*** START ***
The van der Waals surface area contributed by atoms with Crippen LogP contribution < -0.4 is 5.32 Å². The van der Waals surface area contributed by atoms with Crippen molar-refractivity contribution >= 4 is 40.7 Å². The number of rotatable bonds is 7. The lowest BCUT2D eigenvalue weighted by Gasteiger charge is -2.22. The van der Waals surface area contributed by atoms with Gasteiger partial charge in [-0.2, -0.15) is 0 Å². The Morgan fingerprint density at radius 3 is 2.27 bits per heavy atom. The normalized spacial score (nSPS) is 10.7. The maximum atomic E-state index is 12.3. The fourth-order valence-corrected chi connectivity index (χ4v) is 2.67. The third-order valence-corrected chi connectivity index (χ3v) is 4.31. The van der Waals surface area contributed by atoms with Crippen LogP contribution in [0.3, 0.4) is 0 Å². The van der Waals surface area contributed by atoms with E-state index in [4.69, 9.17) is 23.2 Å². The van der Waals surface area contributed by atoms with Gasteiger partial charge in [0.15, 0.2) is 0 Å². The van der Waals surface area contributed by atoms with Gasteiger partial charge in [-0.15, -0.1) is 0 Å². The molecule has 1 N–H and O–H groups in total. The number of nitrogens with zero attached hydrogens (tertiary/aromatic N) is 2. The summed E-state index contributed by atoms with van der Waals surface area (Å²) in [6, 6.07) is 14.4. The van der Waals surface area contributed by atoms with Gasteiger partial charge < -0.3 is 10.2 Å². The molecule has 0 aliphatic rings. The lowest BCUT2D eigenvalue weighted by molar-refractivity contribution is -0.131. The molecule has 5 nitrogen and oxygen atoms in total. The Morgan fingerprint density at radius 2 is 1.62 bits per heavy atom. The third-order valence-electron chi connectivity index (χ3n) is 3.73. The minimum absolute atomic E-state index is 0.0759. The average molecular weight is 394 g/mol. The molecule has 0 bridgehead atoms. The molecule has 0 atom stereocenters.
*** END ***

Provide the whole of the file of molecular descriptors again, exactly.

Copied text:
The van der Waals surface area contributed by atoms with Crippen LogP contribution < -0.4 is 5.32 Å². The van der Waals surface area contributed by atoms with Crippen molar-refractivity contribution >= 4 is 40.7 Å². The number of rotatable bonds is 7. The lowest BCUT2D eigenvalue weighted by Gasteiger charge is -2.22. The van der Waals surface area contributed by atoms with Gasteiger partial charge in [-0.2, -0.15) is 0 Å². The Morgan fingerprint density at radius 3 is 2.27 bits per heavy atom. The normalized spacial score (nSPS) is 10.7. The maximum atomic E-state index is 12.3. The fourth-order valence-corrected chi connectivity index (χ4v) is 2.67. The third-order valence-corrected chi connectivity index (χ3v) is 4.31. The van der Waals surface area contributed by atoms with Crippen LogP contribution in [0.3, 0.4) is 0 Å². The van der Waals surface area contributed by atoms with E-state index in [4.69, 9.17) is 23.2 Å². The van der Waals surface area contributed by atoms with Gasteiger partial charge in [0.15, 0.2) is 0 Å². The van der Waals surface area contributed by atoms with Gasteiger partial charge in [-0.15, -0.1) is 0 Å². The molecule has 1 N–H and O–H groups in total. The number of nitrogens with zero attached hydrogens (tertiary/aromatic N) is 2. The summed E-state index contributed by atoms with van der Waals surface area (Å²) in [6, 6.07) is 14.4. The van der Waals surface area contributed by atoms with Gasteiger partial charge < -0.3 is 10.2 Å². The molecule has 0 aliphatic rings. The lowest BCUT2D eigenvalue weighted by molar-refractivity contribution is -0.131. The molecule has 5 nitrogen and oxygen atoms in total. The Morgan fingerprint density at radius 2 is 1.62 bits per heavy atom. The third-order valence-electron chi connectivity index (χ3n) is 3.73. The minimum absolute atomic E-state index is 0.0759. The average molecular weight is 394 g/mol. The molecule has 0 bridgehead atoms. The molecule has 0 atom stereocenters.